Seismic Waves is a newsletter published by the National Earthquake Hazards Reduction Program. "Magnitude is popularly used as a shorthand measure of earthquake size and severity. Usually, though, when people assess 'how bad' a quake was, they consider not only the size of the earthquake and how hard the ground shook, but also its effects on people and the built environment. Magnitude alone is not a reliable indicator of such impacts. In 2002, a magnitude 7.9 earthquake struck a sparsely populated region in the southern interior of Alaska, causing no deaths and little damage to structures.1 The magnitude 7.9 quake that struck China's densely populated Sichuan province in May 2008, however, killed more than 69,000 people. As these examples illustrate, the impact of an earthquake depends on how many people are exposed to it. Also important is how well protected these people are from the quake. Have most of the buildings where they live and work been built to resist earthquake damage, or are many of them relatively vulnerable to ground shaking?"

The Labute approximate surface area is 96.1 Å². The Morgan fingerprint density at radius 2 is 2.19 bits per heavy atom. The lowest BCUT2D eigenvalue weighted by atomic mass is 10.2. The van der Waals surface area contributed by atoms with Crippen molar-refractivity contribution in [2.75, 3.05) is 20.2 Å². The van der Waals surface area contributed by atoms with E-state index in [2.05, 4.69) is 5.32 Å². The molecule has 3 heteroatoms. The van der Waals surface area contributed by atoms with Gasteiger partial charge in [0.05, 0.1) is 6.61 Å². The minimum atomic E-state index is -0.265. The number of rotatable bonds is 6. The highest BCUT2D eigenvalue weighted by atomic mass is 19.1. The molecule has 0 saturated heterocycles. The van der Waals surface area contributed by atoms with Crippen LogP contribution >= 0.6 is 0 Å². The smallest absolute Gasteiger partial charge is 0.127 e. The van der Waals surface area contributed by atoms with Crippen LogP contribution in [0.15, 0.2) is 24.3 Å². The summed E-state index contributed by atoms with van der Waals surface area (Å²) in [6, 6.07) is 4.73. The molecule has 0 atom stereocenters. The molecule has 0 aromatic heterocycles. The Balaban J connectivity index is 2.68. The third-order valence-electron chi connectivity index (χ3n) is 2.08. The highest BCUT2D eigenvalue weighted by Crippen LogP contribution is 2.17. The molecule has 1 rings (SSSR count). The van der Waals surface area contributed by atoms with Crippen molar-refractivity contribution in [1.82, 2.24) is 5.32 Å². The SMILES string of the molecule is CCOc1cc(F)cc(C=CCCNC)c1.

National Earthquake Hazards Reduction Program: http://www.nehrp.gov/
Seismic Waves (July 2008)